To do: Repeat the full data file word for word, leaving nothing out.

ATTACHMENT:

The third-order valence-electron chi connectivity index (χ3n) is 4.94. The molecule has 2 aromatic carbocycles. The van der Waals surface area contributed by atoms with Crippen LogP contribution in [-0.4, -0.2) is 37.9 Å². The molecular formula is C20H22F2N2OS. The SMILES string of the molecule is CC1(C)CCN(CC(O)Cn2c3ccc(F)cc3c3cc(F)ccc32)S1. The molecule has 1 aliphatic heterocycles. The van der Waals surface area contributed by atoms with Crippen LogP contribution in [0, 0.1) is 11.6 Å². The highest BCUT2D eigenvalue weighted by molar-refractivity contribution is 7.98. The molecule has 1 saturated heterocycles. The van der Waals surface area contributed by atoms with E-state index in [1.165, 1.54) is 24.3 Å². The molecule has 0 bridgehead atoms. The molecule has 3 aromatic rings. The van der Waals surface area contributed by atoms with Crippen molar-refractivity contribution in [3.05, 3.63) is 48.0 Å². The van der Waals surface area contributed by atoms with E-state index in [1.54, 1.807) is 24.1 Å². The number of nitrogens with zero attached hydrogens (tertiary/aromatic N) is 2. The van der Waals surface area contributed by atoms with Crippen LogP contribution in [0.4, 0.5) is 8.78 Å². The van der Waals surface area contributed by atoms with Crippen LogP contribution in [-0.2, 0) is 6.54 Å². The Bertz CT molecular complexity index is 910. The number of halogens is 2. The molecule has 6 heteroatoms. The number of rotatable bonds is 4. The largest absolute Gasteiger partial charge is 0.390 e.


The third-order valence-electron chi connectivity index (χ3n) is 4.94. The molecule has 2 aromatic carbocycles. The van der Waals surface area contributed by atoms with Crippen LogP contribution in [-0.4, -0.2) is 37.9 Å². The molecular formula is C20H22F2N2OS. The SMILES string of the molecule is CC1(C)CCN(CC(O)Cn2c3ccc(F)cc3c3cc(F)ccc32)S1. The molecule has 1 aliphatic heterocycles. The van der Waals surface area contributed by atoms with Crippen LogP contribution in [0, 0.1) is 11.6 Å². The highest BCUT2D eigenvalue weighted by molar-refractivity contribution is 7.98. The molecule has 1 saturated heterocycles. The van der Waals surface area contributed by atoms with E-state index in [1.165, 1.54) is 24.3 Å². The molecule has 0 bridgehead atoms. The molecule has 3 aromatic rings. The van der Waals surface area contributed by atoms with Crippen molar-refractivity contribution in [3.05, 3.63) is 48.0 Å². The van der Waals surface area contributed by atoms with E-state index in [1.54, 1.807) is 24.1 Å². The number of nitrogens with zero attached hydrogens (tertiary/aromatic N) is 2. The van der Waals surface area contributed by atoms with Crippen LogP contribution in [0.4, 0.5) is 8.78 Å². The van der Waals surface area contributed by atoms with Crippen LogP contribution in [-0.2, 0) is 6.54 Å². The Bertz CT molecular complexity index is 910. The number of halogens is 2. The molecule has 6 heteroatoms. The number of rotatable bonds is 4. The largest absolute Gasteiger partial charge is 0.390 e.